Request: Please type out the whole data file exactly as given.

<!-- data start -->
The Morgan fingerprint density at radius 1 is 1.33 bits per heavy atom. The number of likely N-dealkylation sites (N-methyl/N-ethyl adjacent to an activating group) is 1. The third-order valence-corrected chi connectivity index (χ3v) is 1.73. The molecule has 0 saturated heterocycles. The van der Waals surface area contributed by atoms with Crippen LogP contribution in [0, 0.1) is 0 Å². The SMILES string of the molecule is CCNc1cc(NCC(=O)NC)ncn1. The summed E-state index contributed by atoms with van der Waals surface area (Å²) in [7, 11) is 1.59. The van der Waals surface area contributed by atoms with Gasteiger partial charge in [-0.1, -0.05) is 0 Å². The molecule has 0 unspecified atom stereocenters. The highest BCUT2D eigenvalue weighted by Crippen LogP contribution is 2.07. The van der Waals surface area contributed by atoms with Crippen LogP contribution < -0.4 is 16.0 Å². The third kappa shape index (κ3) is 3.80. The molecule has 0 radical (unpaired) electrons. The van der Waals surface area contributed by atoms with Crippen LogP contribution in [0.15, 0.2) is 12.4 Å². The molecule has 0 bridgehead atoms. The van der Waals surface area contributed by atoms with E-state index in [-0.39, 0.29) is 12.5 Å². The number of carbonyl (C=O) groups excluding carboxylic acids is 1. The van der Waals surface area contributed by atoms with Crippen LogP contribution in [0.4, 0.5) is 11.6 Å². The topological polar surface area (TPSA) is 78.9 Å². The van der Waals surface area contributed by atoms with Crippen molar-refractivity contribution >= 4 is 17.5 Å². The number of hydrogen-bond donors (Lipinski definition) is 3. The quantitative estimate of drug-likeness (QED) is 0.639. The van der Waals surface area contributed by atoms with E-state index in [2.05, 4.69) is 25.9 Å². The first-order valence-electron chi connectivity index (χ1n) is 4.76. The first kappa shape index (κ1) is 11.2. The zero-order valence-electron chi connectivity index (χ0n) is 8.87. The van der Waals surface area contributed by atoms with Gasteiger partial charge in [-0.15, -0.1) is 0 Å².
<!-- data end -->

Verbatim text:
The Morgan fingerprint density at radius 1 is 1.33 bits per heavy atom. The number of likely N-dealkylation sites (N-methyl/N-ethyl adjacent to an activating group) is 1. The third-order valence-corrected chi connectivity index (χ3v) is 1.73. The molecule has 0 saturated heterocycles. The van der Waals surface area contributed by atoms with Crippen LogP contribution in [0, 0.1) is 0 Å². The SMILES string of the molecule is CCNc1cc(NCC(=O)NC)ncn1. The summed E-state index contributed by atoms with van der Waals surface area (Å²) in [7, 11) is 1.59. The van der Waals surface area contributed by atoms with Gasteiger partial charge in [-0.1, -0.05) is 0 Å². The molecule has 0 unspecified atom stereocenters. The highest BCUT2D eigenvalue weighted by Crippen LogP contribution is 2.07. The van der Waals surface area contributed by atoms with Crippen LogP contribution < -0.4 is 16.0 Å². The third kappa shape index (κ3) is 3.80. The molecule has 0 radical (unpaired) electrons. The van der Waals surface area contributed by atoms with Crippen LogP contribution in [0.15, 0.2) is 12.4 Å². The molecule has 0 bridgehead atoms. The van der Waals surface area contributed by atoms with E-state index in [-0.39, 0.29) is 12.5 Å². The number of carbonyl (C=O) groups excluding carboxylic acids is 1. The van der Waals surface area contributed by atoms with Crippen LogP contribution in [0.4, 0.5) is 11.6 Å². The topological polar surface area (TPSA) is 78.9 Å². The van der Waals surface area contributed by atoms with Crippen molar-refractivity contribution >= 4 is 17.5 Å². The number of hydrogen-bond donors (Lipinski definition) is 3. The quantitative estimate of drug-likeness (QED) is 0.639. The van der Waals surface area contributed by atoms with E-state index in [2.05, 4.69) is 25.9 Å². The first-order valence-electron chi connectivity index (χ1n) is 4.76. The first kappa shape index (κ1) is 11.2. The zero-order valence-electron chi connectivity index (χ0n) is 8.87. The van der Waals surface area contributed by atoms with Gasteiger partial charge in [-0.15, -0.1) is 0 Å².